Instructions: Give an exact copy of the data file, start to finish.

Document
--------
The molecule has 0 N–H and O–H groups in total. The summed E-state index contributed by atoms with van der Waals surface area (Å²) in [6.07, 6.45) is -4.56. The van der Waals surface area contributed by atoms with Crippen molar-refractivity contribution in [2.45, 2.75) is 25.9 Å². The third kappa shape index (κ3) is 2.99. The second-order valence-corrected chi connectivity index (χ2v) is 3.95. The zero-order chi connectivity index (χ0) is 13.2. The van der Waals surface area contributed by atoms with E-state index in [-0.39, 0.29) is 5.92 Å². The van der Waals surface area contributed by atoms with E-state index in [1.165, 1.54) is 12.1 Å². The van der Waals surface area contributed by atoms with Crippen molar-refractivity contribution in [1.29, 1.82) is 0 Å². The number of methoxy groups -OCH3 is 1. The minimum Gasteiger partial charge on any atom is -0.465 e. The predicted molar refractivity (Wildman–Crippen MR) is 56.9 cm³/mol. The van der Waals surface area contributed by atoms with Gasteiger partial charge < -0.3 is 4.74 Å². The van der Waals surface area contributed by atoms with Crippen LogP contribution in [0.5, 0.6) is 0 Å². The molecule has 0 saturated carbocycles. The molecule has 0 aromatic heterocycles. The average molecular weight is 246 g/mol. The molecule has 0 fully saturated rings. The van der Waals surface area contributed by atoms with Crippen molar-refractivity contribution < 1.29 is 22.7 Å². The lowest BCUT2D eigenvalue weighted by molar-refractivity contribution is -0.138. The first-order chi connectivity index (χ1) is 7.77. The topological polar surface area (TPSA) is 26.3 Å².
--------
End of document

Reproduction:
The molecule has 0 N–H and O–H groups in total. The summed E-state index contributed by atoms with van der Waals surface area (Å²) in [6.07, 6.45) is -4.56. The van der Waals surface area contributed by atoms with Crippen molar-refractivity contribution in [2.45, 2.75) is 25.9 Å². The third kappa shape index (κ3) is 2.99. The second-order valence-corrected chi connectivity index (χ2v) is 3.95. The zero-order chi connectivity index (χ0) is 13.2. The van der Waals surface area contributed by atoms with E-state index in [-0.39, 0.29) is 5.92 Å². The van der Waals surface area contributed by atoms with E-state index in [1.165, 1.54) is 12.1 Å². The van der Waals surface area contributed by atoms with Crippen molar-refractivity contribution in [1.29, 1.82) is 0 Å². The number of methoxy groups -OCH3 is 1. The minimum Gasteiger partial charge on any atom is -0.465 e. The predicted molar refractivity (Wildman–Crippen MR) is 56.9 cm³/mol. The van der Waals surface area contributed by atoms with Gasteiger partial charge < -0.3 is 4.74 Å². The van der Waals surface area contributed by atoms with Crippen LogP contribution in [0.5, 0.6) is 0 Å². The molecule has 0 saturated carbocycles. The molecule has 0 aromatic heterocycles. The average molecular weight is 246 g/mol. The molecule has 0 fully saturated rings. The van der Waals surface area contributed by atoms with Crippen molar-refractivity contribution < 1.29 is 22.7 Å². The lowest BCUT2D eigenvalue weighted by molar-refractivity contribution is -0.138. The first-order chi connectivity index (χ1) is 7.77. The topological polar surface area (TPSA) is 26.3 Å².